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What if this virus' preferred way of transmission is not through big droplets, but the tiny airborne droplets?
Well, this has been a matter of quite some study for quite some time. Example.
It is carried on respiratory droplets, and these droplets come with a distribution of sizes. There are more viral particles within larger droplets (the number is proportional to the volume of the droplet or radius cubed), while at the same time there are more smaller droplets which also travel further.
Cloth masks protect the wearer against larger, shorter range droplets, as well as blocking many droplets from being aerosolized in the first place. If you watch slow motion footage
or do simulations, you can see that many of the smaller droplets are formed upon fragmentation or subsequent evaporation in the air after they are expelled, so face coverings work even better than you might think.Epidemiological studies
show the effectiveness of masks under various conditions, especially in indoor spaces like restaurants and office buildings. A trip to the grocery store or doctors office is much safer where everyone is wearing masks. A trip to a gym or indoor bar is far less safe, where more people are not wearing masks. I see this over and over again with the contact tracing efforts, too.
I think the discussion about masks is polluted by oversimplified thinking, that they either they block the relevant size particles or they don't. It's more nuanced than that.
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Strict lockdowns will send people indoors, possibly making things much worse.
To me it seems the opposite. We have more than a year of data from all around the world. Whenever a city or region went into lockdown, they traded exponential growth of new infections for slower growth, or even exponential decay. In other words, R was decreased. We saw this first in China, then Italy, then Seattle and NYC, the UK, Israel... and right now it is happening in India. New Delhi went into lockdown on April 19, and we are now starting to see the effect show up in the new cases curve:You are hitting on a piece of truth in role of indoor spread, however. Lockdown does increase the fraction of transmissions that occur indoors. In the height of NYC's lockdown, for instance, contact tracing showed that about 3 in 4 new cases were due to spread between family members in their homes. (Before the lockdown it was about 1 in 4.) At the same time, it reduced the total rate of transmissions (the effective R value), and the rate of new cases decreased exponentially.Basically, lockdowns don't change very much the probability of transmissions indoors. It is very hard to avoid an infected person from infecting their family with our without a lockdown. But lockdown does dramatically reduce the risk of transmission throughout society. Hence, fewer people get infected, and fewer people bring it home. And given the nature of exponentials, changing the growth rate has a huge effect. Every day you don't make the decision to lock down costs exponentially more lives.I'll take exponential decay over exponential growth of new infections any time. I'll even take a slower growth if it's the best that can be done (e.g. India last year.)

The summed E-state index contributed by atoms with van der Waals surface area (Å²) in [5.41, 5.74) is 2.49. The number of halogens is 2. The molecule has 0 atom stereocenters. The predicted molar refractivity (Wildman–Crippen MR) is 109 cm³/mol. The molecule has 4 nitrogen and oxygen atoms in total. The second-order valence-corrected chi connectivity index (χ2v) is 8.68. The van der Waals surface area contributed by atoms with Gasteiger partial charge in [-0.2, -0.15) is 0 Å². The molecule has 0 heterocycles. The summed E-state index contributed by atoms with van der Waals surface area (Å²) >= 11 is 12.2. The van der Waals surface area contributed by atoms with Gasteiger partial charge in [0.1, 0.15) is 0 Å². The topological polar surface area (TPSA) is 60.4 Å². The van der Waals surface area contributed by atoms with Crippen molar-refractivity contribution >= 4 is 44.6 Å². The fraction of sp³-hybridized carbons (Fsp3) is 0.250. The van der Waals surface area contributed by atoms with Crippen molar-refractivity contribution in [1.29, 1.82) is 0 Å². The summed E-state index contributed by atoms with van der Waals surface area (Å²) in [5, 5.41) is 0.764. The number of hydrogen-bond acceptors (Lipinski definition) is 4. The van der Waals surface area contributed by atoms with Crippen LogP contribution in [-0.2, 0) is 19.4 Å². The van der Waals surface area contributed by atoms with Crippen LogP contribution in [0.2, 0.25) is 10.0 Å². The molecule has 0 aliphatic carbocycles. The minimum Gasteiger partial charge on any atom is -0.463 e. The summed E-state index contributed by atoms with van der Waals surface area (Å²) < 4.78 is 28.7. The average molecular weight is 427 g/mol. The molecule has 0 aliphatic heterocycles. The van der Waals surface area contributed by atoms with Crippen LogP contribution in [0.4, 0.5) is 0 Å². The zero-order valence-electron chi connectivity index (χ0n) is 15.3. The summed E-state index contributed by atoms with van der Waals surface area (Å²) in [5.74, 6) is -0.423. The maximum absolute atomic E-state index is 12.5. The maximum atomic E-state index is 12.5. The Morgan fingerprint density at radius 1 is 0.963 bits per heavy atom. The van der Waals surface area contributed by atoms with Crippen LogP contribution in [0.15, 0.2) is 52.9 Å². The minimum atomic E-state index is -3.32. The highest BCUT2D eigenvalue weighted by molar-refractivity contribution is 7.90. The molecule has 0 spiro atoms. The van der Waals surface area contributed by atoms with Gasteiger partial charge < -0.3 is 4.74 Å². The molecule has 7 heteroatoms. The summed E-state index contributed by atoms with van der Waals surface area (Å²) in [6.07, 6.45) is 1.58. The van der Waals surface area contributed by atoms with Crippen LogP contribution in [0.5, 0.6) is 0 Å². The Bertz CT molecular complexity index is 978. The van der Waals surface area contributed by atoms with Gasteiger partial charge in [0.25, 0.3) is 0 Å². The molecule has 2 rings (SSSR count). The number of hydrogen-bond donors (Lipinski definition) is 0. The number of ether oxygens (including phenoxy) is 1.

A good way to mitigate indoor transmission should be obvious. As you say,
midtskogen wrote:I'm kind of stunned to hear that this is not being recommended there. Over here it has been the norm since last summer when things began phased reopening. Most restaurants serve outdoors, or if they are open for indoor dining, they open up the doors and windows and typically have fans going. Most businesses keep the doors wide open. When people need to go into one another's homes they open windows. Most people seem to know that crowded and poorly ventilated indoor spaces are more dangerous.That being said, people's behavior varies a lot by region. Some places seem less aware of what's going on or how to handle it. In other counties and states more people act as if there is no virus. No surprise then that they have higher per capita rates of death, even when they have a lower population density.
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If the climate allows it (as in much of the world), people could be told to keep windows and doors open as much as possible to keep a steady draft through all buildings. But I've not heard this recommended by any authorities. Isn't this a no-brainer?
Last summer my mother and many of her friends wanted to return to do volunteer work at a thrift shop up in town, which received very high traffic from a wide community, in a compact indoor space. They are elderly and highly vulnerable, and were prepared with masks, face shields, and sanitizer, and a good plan for reduced operating capacity and social distancing. I still thought they were being insane. It is too much time for them to be working in that kind of environment. I told them I did not think it would be enough, and helped them upgrade their air filtration unit to be rated for viral particles. Even then I was not crazy about the idea of them working in there, and talked my mom out of working there at all. Thankfully, though, nobody in the shop has gotten sick (even as many cases have continued to occur across my community). Apparently, they are either very lucky, or their methods are working. Now they are all fully vaccinated so the risk is even less.